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Gov. Mills signs Maine budget that creates a new paid family and medical leave program

Gov. Janet Mills signed a $10.3 billion state budget into law July 11, 2023, at the State House in Augusta, Maine.
Billy Kobin
Gov. Janet Mills signed a $10.3 billion state budget into law July 11, 2023, at the State House in Augusta, Maine.

Maine will become the 13th state to require many employers to offer paid family and medical leave to workers following Gov. Janet Mills’ approval of a budget containing start-up money for the new law.

Starting in the spring of 2026, many workers in Maine will be able to take up to 12 weeks of paid leave in a year to care for a sick family member or to bond with a newborn, an adopted child or a foster child. Those benefits will be financed through a wage tax of up to 1% that will be evenly split between workers and employers. But in order to get the program started, lawmakers had to set aside $25 million in the budget that passed the House and Senate largely along party lines last week.

Speaking to reporters, Mills said the new paid family and medical leave program is part of the "transformative investments" that are contained in the spending plan.

"When that measure takes effect a few years from now, it will make it easier for people to balance work with life's unexpected challenges, like caring for a sick child or an aging parent,” Mills said. “This measure, as amended, now accommodates potential hardships for employers and seasonal employment and employers who already have a significant paid leave program.”

Paid family and medical leave has become a major focus for Democratic and progressive groups nationwide in recent years. There is little optimism that a federal program can emerge from a politically divided Congress because of opposition from many Republicans and some business groups. So progressive groups have, instead, focused on statehouses – and with considerable success.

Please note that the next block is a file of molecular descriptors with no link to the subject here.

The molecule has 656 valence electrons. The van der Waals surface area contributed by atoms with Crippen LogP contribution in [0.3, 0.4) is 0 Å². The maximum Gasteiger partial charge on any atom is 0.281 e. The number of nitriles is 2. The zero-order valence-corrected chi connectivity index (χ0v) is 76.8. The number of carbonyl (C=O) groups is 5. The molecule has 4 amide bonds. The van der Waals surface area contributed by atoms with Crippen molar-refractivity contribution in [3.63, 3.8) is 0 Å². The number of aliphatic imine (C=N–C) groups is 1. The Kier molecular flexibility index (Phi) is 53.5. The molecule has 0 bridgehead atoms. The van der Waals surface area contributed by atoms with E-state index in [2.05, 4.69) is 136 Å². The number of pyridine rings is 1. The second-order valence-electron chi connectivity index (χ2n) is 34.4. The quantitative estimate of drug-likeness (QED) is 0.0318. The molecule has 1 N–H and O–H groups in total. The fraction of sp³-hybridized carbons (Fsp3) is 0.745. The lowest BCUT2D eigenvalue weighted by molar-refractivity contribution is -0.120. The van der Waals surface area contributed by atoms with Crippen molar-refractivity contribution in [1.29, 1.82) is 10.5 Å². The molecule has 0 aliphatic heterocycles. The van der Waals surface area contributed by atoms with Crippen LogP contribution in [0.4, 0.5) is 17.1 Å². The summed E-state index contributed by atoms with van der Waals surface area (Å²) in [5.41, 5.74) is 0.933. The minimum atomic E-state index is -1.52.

Maine will be the last state in New England to adopt paid family and medical leave, although the programs vary widely. In New Hampshire, for instance, employer participation is voluntary. Maine's policy, meanwhile, will exempt businesses with 15 or fewer employees from having to contribute to the fund. And Rep. Kristen Cloutier, a Lewiston Democrat who was a lead sponsor of the bill alongside Democratic Sen. Mattie Daughtry of Brunswick, said that cap and other hardship exemptions were attempts to respond to businesses' concerns.

"You know I think any implementation of a program this size is going to be change for folks,” Cloutier said Tuesday afternoon. “And there is going to be a period of time when folks are going to need to ramp up and get used to that. We hope that this two-year ramp-up period will help with that in terms of building up the trust so that people can access the benefits in 2026."

Overall, Cloutier said Maine has a growing population of the “sandwich generation” who find themselves taking care of their own children as well as their parents at the same time.

In a statement released Tuesday afternoon, White House Press Secretary Karine Jean-Pierre praised Maine for moving to become the 13th state plus the District of Columbia to enact a paid family and medical leave law.